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Milk 'N' Cookies


  1. 1.
    (Dee, Dee You're) Stuck On a Star
  2. 2.
    Tinkertoy Tomorrow
  3. 3.
    Little, Lost and Innocent
  4. 4.
    The Last Letter
  5. 5.
    Not Enough Girls (In the World)
Milk 'N' Cookies were a band in the wrong place at the wrong time. If they'd shown up a few years later, they could have been part of the poppy end of the late-'70s/early-'80s punk/new wave explosion.
If they'd made their name a year or two earlier, they could have been part of the glam explosion that inspired them. And if they'd been from Los Angeles or the U.K., they'd probably have found friendlier press. But it was their fate to emerge in Long Island, New York in 1974, where they didn't fit in with the sound of the day. They had to settle for being an influential and revered cult item instead of achieving genuine rock stardom.
Milk 'N' Cookies were formed in 1973 by Ian North, a guitarist and songwriter eager to put together a band to play his material. A fan of U.K. pop and the glam-oriented sounds of Sparks, David Bowie, and Slade, North had been working with bassist Jay Weis and drummer Mike Ruiz. The group needed a singer, and a young woman who knew North and Weis introduced them to her friend Justin Strauss, a fellow Anglophile and glam devotee. Strauss soon became their lead singer, and his sister coined the band name Milk 'N' Cookies. While the group was emboldened by the straightforward but catchy sound of glam, they also embraced a touch of amped-up bubblegum, sounding tough but hooky at once. And their lyrics were playfully subversive paeans to teenage lust, with Strauss singing with a breathy aural pout. The band began playing out in Long Island at bars and teen dances, and soon made their way into New York City clubs.
Strauss's father was an audiophile, and using his recording equipment, Milk 'N' Cookies recorded a demo and began sending copies to managers and record labels. To the band's surprise, after sending a copy to Sparks, the group played for the A&R staff at their label, Island Records. Island liked what they heard, and Milk 'N' Cookies were signed to a record deal. The deal did come with a catch: at the request of the label, Weis was fired from Milk 'N' Cookies, and Sal Maida, who'd worked with Roxy Music, took his place on bass. The group was flown to England, and cut their self-titled debut album with producer Muff Winwood. Island wasn't initially pleased with the album, and the group began negotiating to release it through another label. But Milk 'N' Cookies had started playing regularly at a new club in New York City, CBGB. Once word began to spread in the U.K. about the embryonic new wave scene in New York, Island changed their mind and released the Milk 'N' Cookies album. Unfortunately, it was poorly promoted and didn't sell well, and Island began putting their focus on songwriter North rather than the band. While the group began blocking out plans for a second album, North relocated to England and Milk 'N' Cookies broke up before they could record their sophomore effort.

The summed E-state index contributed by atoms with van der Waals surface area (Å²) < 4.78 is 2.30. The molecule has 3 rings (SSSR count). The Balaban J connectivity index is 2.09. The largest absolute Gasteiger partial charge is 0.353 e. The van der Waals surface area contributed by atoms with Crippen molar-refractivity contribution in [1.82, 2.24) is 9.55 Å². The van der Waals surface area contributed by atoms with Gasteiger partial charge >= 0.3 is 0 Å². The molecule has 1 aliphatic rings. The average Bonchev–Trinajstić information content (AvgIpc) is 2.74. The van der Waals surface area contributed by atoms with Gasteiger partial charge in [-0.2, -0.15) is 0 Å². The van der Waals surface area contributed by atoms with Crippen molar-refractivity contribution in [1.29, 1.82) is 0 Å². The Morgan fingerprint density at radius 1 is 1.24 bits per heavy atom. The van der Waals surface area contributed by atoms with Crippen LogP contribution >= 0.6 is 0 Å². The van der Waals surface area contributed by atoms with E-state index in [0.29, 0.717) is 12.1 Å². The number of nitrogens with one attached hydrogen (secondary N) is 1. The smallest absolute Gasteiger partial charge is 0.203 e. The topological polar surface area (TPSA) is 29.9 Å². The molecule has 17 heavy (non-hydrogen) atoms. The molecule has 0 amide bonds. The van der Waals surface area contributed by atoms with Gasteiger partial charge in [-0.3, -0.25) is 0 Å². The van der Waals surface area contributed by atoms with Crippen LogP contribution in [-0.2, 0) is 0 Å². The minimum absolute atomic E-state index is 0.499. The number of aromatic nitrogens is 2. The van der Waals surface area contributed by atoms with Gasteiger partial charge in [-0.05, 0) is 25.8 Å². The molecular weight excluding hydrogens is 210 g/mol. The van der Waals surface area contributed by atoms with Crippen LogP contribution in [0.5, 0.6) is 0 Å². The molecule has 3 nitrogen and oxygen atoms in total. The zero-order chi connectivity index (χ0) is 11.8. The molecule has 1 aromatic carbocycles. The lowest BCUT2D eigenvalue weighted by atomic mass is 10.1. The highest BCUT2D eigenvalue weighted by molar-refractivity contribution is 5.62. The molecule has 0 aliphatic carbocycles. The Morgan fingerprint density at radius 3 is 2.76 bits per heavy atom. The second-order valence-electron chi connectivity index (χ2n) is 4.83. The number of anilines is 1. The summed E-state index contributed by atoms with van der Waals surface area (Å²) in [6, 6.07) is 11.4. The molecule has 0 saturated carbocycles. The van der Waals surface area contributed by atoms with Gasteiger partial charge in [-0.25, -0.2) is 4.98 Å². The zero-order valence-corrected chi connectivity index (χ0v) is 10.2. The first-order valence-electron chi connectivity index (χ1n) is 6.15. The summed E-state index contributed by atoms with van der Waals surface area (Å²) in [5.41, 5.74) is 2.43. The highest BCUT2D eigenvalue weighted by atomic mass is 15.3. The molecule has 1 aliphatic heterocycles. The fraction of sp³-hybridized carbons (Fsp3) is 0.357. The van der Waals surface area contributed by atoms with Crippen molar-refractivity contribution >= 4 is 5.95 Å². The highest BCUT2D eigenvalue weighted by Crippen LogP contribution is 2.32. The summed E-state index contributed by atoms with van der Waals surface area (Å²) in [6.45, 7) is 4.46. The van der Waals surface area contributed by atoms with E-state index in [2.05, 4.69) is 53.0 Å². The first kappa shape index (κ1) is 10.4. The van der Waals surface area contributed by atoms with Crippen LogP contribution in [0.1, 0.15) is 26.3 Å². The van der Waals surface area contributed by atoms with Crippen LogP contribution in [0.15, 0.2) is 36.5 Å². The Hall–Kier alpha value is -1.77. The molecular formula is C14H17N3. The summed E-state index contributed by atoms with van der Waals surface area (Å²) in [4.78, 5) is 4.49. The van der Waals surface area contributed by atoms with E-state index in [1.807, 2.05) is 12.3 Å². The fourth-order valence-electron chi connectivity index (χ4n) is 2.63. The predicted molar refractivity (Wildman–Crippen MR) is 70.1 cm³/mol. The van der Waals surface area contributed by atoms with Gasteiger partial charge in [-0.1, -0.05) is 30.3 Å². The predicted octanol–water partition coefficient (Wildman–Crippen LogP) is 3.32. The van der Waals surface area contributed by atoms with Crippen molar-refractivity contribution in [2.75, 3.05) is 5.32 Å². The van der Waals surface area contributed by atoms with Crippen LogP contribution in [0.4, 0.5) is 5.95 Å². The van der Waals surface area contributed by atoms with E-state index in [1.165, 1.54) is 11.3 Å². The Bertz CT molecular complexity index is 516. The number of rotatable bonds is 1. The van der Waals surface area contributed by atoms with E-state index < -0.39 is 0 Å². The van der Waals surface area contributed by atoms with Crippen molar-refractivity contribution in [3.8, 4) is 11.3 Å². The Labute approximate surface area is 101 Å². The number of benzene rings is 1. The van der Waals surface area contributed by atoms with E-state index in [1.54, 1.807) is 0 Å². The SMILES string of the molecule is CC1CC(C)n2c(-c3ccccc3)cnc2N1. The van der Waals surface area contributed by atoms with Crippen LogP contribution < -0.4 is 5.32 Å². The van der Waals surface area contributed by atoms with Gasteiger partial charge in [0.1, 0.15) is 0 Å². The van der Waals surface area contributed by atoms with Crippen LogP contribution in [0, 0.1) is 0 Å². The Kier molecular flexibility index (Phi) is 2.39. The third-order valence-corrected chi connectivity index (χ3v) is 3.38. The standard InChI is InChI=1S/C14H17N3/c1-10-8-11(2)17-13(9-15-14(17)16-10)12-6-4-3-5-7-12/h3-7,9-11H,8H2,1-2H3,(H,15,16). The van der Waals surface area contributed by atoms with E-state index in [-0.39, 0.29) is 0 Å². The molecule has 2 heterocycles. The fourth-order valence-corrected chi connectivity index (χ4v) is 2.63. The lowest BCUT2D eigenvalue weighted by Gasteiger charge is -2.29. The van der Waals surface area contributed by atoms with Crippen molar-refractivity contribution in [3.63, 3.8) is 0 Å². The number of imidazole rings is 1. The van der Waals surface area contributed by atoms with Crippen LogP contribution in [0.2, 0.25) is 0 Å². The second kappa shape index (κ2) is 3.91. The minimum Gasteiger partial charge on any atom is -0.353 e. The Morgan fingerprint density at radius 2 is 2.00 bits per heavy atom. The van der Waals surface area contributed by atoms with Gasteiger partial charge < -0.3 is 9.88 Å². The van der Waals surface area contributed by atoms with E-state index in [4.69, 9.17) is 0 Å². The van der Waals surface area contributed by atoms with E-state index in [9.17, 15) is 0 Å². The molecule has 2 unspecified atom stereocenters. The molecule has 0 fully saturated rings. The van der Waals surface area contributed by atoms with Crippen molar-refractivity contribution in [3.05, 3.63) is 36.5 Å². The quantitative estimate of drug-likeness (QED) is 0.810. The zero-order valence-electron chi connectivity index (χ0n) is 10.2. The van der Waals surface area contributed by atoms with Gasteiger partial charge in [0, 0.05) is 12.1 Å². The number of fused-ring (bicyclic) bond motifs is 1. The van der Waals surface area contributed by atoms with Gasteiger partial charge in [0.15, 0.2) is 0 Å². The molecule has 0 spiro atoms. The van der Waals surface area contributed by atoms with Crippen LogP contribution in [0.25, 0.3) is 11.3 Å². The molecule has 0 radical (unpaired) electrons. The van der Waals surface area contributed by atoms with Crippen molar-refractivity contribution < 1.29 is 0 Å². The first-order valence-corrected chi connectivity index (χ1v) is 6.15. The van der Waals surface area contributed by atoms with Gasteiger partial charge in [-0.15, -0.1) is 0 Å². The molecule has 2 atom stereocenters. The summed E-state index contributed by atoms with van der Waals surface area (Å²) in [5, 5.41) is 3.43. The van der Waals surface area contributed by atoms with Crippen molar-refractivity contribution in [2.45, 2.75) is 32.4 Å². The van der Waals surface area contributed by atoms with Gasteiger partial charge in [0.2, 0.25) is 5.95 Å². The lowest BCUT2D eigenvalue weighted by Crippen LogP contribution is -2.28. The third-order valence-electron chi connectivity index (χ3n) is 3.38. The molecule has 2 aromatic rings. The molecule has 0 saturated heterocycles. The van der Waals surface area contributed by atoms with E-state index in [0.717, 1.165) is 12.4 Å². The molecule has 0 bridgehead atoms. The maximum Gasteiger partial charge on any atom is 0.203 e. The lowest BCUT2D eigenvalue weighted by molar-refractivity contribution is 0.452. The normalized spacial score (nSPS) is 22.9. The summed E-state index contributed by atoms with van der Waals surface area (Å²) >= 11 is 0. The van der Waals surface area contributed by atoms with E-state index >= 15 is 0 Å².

North went on to form the band Ian North's Radio, and then launched a solo career. Strauss became a successful club DJ, as well as a sought-after producer and remixer. Ruiz played drums on the first two albums by the Paul Collins' Beat. Maida played with Sparks and did session work. And Weis would marry actress Kathleen Turner. With time, the Milk 'N' Cookies album would develop a cult following, and became a collector's' item among fans of pop and proto-punk. In 2005, RPM Records in the U.K. gave Milk 'N' Cookies a belated reissue on CD, and in 2016, Captured Tracks and Burger Records teamed up for expanded reissues of the album including unheard demos, rehearsal tapes, and live material. ~ Mark Deming, Rovi


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